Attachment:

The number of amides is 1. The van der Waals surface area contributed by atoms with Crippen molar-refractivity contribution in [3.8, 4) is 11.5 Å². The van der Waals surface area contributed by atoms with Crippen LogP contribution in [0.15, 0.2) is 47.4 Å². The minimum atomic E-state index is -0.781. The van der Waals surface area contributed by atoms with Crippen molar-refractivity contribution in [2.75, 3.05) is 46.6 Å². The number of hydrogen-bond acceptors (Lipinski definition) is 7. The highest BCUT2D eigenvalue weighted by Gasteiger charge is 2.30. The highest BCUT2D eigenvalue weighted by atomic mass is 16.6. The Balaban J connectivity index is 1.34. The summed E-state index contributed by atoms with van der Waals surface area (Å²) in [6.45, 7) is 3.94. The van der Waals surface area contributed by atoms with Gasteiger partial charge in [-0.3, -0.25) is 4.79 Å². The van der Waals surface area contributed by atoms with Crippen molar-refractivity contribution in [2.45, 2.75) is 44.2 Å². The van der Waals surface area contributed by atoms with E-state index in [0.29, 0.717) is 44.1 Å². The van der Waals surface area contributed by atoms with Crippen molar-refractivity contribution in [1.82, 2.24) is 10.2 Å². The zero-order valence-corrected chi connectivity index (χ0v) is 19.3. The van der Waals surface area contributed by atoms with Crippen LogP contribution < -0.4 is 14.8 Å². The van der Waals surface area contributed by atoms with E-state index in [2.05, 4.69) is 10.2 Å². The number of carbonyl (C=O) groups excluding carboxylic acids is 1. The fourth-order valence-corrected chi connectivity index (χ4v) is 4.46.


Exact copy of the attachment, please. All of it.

The number of amides is 1. The van der Waals surface area contributed by atoms with Crippen molar-refractivity contribution in [3.8, 4) is 11.5 Å². The van der Waals surface area contributed by atoms with Crippen LogP contribution in [0.15, 0.2) is 47.4 Å². The minimum atomic E-state index is -0.781. The van der Waals surface area contributed by atoms with Crippen molar-refractivity contribution in [2.75, 3.05) is 46.6 Å². The number of hydrogen-bond acceptors (Lipinski definition) is 7. The highest BCUT2D eigenvalue weighted by Gasteiger charge is 2.30. The highest BCUT2D eigenvalue weighted by atomic mass is 16.6. The Balaban J connectivity index is 1.34. The summed E-state index contributed by atoms with van der Waals surface area (Å²) in [6.45, 7) is 3.94. The van der Waals surface area contributed by atoms with Gasteiger partial charge in [-0.3, -0.25) is 4.79 Å². The van der Waals surface area contributed by atoms with Crippen molar-refractivity contribution in [2.45, 2.75) is 44.2 Å². The van der Waals surface area contributed by atoms with E-state index in [0.29, 0.717) is 44.1 Å². The van der Waals surface area contributed by atoms with Crippen molar-refractivity contribution in [1.82, 2.24) is 10.2 Å². The zero-order valence-corrected chi connectivity index (χ0v) is 19.3. The van der Waals surface area contributed by atoms with Crippen LogP contribution < -0.4 is 14.8 Å². The van der Waals surface area contributed by atoms with E-state index in [2.05, 4.69) is 10.2 Å². The number of carbonyl (C=O) groups excluding carboxylic acids is 1. The fourth-order valence-corrected chi connectivity index (χ4v) is 4.46.